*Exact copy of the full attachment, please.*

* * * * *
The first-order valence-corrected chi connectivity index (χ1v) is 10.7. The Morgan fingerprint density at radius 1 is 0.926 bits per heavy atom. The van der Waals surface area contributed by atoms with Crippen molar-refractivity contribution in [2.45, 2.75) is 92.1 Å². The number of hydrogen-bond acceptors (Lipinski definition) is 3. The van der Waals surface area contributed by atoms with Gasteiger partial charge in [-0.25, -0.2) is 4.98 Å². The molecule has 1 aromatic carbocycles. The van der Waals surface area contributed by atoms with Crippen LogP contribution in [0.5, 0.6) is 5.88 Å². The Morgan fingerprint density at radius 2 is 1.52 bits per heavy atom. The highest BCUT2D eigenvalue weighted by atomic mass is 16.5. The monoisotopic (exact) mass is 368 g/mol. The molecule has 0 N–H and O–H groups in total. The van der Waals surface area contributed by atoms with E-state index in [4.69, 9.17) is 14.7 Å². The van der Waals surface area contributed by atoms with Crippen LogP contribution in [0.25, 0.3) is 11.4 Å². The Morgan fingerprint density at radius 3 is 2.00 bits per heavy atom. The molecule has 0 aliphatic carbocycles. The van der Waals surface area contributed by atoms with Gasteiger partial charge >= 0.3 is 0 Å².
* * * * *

The first-order valence-corrected chi connectivity index (χ1v) is 10.7. The Morgan fingerprint density at radius 1 is 0.926 bits per heavy atom. The van der Waals surface area contributed by atoms with Crippen molar-refractivity contribution in [2.45, 2.75) is 92.1 Å². The number of hydrogen-bond acceptors (Lipinski definition) is 3. The van der Waals surface area contributed by atoms with Gasteiger partial charge in [-0.25, -0.2) is 4.98 Å². The molecule has 1 aromatic carbocycles. The van der Waals surface area contributed by atoms with Crippen LogP contribution in [0.5, 0.6) is 5.88 Å². The Morgan fingerprint density at radius 2 is 1.52 bits per heavy atom. The highest BCUT2D eigenvalue weighted by atomic mass is 16.5. The monoisotopic (exact) mass is 368 g/mol. The molecule has 0 N–H and O–H groups in total. The van der Waals surface area contributed by atoms with E-state index in [4.69, 9.17) is 14.7 Å². The van der Waals surface area contributed by atoms with Crippen LogP contribution in [0.25, 0.3) is 11.4 Å². The Morgan fingerprint density at radius 3 is 2.00 bits per heavy atom. The molecule has 0 aliphatic carbocycles. The van der Waals surface area contributed by atoms with Gasteiger partial charge >= 0.3 is 0 Å².